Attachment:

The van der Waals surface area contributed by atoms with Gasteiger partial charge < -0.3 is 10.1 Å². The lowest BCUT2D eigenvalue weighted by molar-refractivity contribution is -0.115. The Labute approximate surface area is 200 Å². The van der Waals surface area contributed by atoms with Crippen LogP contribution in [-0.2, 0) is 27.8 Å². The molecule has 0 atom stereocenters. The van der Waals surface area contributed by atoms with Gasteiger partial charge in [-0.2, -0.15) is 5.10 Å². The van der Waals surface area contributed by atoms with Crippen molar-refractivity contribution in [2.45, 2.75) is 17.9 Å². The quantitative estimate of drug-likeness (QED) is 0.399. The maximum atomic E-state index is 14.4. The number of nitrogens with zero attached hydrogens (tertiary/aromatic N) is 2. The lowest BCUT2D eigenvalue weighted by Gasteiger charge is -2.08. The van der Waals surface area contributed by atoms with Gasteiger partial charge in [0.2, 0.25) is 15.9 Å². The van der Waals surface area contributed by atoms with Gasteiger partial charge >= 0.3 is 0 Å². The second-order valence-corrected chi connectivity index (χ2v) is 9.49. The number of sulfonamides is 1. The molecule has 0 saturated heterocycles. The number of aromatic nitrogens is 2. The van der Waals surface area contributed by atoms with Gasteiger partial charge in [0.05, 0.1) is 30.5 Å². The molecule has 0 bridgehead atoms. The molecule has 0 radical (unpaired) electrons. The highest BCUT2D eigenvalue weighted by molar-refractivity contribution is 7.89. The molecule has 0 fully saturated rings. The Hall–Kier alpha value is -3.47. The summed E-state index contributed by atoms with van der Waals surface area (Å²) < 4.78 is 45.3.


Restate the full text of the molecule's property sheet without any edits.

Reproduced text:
The van der Waals surface area contributed by atoms with Gasteiger partial charge < -0.3 is 10.1 Å². The lowest BCUT2D eigenvalue weighted by molar-refractivity contribution is -0.115. The Labute approximate surface area is 200 Å². The van der Waals surface area contributed by atoms with Crippen LogP contribution in [-0.2, 0) is 27.8 Å². The molecule has 0 atom stereocenters. The van der Waals surface area contributed by atoms with Gasteiger partial charge in [-0.2, -0.15) is 5.10 Å². The van der Waals surface area contributed by atoms with Crippen molar-refractivity contribution in [2.45, 2.75) is 17.9 Å². The quantitative estimate of drug-likeness (QED) is 0.399. The maximum atomic E-state index is 14.4. The number of nitrogens with zero attached hydrogens (tertiary/aromatic N) is 2. The lowest BCUT2D eigenvalue weighted by Gasteiger charge is -2.08. The van der Waals surface area contributed by atoms with Gasteiger partial charge in [0.2, 0.25) is 15.9 Å². The van der Waals surface area contributed by atoms with Gasteiger partial charge >= 0.3 is 0 Å². The second-order valence-corrected chi connectivity index (χ2v) is 9.49. The number of sulfonamides is 1. The molecule has 0 saturated heterocycles. The number of aromatic nitrogens is 2. The van der Waals surface area contributed by atoms with Gasteiger partial charge in [0.05, 0.1) is 30.5 Å². The molecule has 0 bridgehead atoms. The molecule has 0 radical (unpaired) electrons. The highest BCUT2D eigenvalue weighted by molar-refractivity contribution is 7.89. The molecule has 0 fully saturated rings. The Hall–Kier alpha value is -3.47. The summed E-state index contributed by atoms with van der Waals surface area (Å²) < 4.78 is 45.3.